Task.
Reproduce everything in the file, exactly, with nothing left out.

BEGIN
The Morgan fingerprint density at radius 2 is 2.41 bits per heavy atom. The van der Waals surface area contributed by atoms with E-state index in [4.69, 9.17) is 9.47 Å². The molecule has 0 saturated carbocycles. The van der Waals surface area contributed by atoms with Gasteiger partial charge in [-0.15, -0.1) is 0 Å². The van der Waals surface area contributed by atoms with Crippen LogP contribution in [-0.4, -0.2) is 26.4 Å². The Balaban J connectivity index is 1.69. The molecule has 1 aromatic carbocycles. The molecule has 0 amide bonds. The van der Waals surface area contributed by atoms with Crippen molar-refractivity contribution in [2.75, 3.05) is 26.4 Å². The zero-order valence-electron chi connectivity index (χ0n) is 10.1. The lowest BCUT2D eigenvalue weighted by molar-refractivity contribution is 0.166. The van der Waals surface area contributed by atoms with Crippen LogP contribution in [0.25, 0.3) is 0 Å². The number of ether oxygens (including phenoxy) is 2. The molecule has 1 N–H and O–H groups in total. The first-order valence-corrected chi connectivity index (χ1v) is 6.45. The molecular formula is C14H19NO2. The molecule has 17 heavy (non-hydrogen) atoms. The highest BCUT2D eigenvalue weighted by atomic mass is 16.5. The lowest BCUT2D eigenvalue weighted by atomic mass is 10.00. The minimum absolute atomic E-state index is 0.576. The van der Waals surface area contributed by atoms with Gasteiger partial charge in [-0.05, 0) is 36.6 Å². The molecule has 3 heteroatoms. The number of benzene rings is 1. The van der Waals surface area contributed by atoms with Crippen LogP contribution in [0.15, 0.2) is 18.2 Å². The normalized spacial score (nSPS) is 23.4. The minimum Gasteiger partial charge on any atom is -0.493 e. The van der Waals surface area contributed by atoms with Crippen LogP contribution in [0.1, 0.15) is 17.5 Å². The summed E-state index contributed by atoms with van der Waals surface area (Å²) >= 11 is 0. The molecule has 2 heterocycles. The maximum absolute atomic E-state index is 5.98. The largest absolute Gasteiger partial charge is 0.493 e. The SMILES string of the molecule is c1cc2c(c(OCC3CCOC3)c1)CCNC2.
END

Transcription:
The Morgan fingerprint density at radius 2 is 2.41 bits per heavy atom. The van der Waals surface area contributed by atoms with E-state index in [4.69, 9.17) is 9.47 Å². The molecule has 0 saturated carbocycles. The van der Waals surface area contributed by atoms with Gasteiger partial charge in [-0.15, -0.1) is 0 Å². The van der Waals surface area contributed by atoms with Crippen LogP contribution in [-0.4, -0.2) is 26.4 Å². The Balaban J connectivity index is 1.69. The molecule has 1 aromatic carbocycles. The molecule has 0 amide bonds. The van der Waals surface area contributed by atoms with Crippen molar-refractivity contribution in [2.75, 3.05) is 26.4 Å². The zero-order valence-electron chi connectivity index (χ0n) is 10.1. The lowest BCUT2D eigenvalue weighted by molar-refractivity contribution is 0.166. The van der Waals surface area contributed by atoms with Crippen LogP contribution in [0.25, 0.3) is 0 Å². The number of ether oxygens (including phenoxy) is 2. The molecule has 1 N–H and O–H groups in total. The first-order valence-corrected chi connectivity index (χ1v) is 6.45. The molecular formula is C14H19NO2. The molecule has 17 heavy (non-hydrogen) atoms. The highest BCUT2D eigenvalue weighted by atomic mass is 16.5. The lowest BCUT2D eigenvalue weighted by atomic mass is 10.00. The minimum absolute atomic E-state index is 0.576. The van der Waals surface area contributed by atoms with Gasteiger partial charge in [-0.05, 0) is 36.6 Å². The molecule has 3 heteroatoms. The number of benzene rings is 1. The van der Waals surface area contributed by atoms with Crippen LogP contribution in [0.15, 0.2) is 18.2 Å². The normalized spacial score (nSPS) is 23.4. The minimum Gasteiger partial charge on any atom is -0.493 e. The van der Waals surface area contributed by atoms with Crippen LogP contribution in [0.1, 0.15) is 17.5 Å². The summed E-state index contributed by atoms with van der Waals surface area (Å²) >= 11 is 0. The molecule has 2 heterocycles. The maximum absolute atomic E-state index is 5.98. The largest absolute Gasteiger partial charge is 0.493 e. The SMILES string of the molecule is c1cc2c(c(OCC3CCOC3)c1)CCNC2.